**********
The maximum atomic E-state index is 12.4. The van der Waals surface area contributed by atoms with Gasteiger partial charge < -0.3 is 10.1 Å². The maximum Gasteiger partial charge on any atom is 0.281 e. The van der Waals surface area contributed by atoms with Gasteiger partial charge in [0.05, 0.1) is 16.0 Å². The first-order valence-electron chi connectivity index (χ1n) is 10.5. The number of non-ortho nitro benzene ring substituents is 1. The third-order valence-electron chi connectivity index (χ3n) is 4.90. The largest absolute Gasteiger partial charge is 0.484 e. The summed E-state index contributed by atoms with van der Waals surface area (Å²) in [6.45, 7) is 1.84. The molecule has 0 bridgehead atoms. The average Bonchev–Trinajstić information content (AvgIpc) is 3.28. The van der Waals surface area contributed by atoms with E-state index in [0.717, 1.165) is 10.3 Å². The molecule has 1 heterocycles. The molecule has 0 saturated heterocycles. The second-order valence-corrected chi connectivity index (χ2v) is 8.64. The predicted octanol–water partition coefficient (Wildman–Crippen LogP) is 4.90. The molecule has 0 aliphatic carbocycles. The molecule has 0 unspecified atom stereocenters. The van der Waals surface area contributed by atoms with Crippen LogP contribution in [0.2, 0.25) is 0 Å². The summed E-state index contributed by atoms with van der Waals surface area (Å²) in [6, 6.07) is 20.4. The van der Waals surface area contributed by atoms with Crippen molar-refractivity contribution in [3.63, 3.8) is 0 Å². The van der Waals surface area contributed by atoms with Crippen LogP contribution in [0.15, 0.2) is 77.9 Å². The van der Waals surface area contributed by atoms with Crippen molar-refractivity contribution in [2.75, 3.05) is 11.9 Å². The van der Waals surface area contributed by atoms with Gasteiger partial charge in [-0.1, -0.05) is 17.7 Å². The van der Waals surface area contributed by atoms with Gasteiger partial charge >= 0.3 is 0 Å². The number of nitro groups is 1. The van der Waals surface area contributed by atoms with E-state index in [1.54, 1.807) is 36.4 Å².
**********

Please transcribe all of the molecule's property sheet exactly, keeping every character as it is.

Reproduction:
The maximum atomic E-state index is 12.4. The van der Waals surface area contributed by atoms with Gasteiger partial charge < -0.3 is 10.1 Å². The maximum Gasteiger partial charge on any atom is 0.281 e. The van der Waals surface area contributed by atoms with Gasteiger partial charge in [0.05, 0.1) is 16.0 Å². The first-order valence-electron chi connectivity index (χ1n) is 10.5. The number of non-ortho nitro benzene ring substituents is 1. The third-order valence-electron chi connectivity index (χ3n) is 4.90. The largest absolute Gasteiger partial charge is 0.484 e. The summed E-state index contributed by atoms with van der Waals surface area (Å²) in [6.45, 7) is 1.84. The molecule has 0 bridgehead atoms. The average Bonchev–Trinajstić information content (AvgIpc) is 3.28. The van der Waals surface area contributed by atoms with E-state index in [0.717, 1.165) is 10.3 Å². The molecule has 1 heterocycles. The molecule has 0 saturated heterocycles. The second-order valence-corrected chi connectivity index (χ2v) is 8.64. The predicted octanol–water partition coefficient (Wildman–Crippen LogP) is 4.90. The molecule has 0 aliphatic carbocycles. The molecule has 0 unspecified atom stereocenters. The van der Waals surface area contributed by atoms with Crippen LogP contribution in [0.2, 0.25) is 0 Å². The summed E-state index contributed by atoms with van der Waals surface area (Å²) in [6, 6.07) is 20.4. The van der Waals surface area contributed by atoms with Crippen molar-refractivity contribution in [3.63, 3.8) is 0 Å². The van der Waals surface area contributed by atoms with Crippen LogP contribution in [0.15, 0.2) is 77.9 Å². The van der Waals surface area contributed by atoms with Crippen molar-refractivity contribution in [2.75, 3.05) is 11.9 Å². The van der Waals surface area contributed by atoms with Gasteiger partial charge in [-0.1, -0.05) is 17.7 Å². The van der Waals surface area contributed by atoms with Gasteiger partial charge >= 0.3 is 0 Å². The number of nitro groups is 1. The van der Waals surface area contributed by atoms with E-state index in [1.54, 1.807) is 36.4 Å².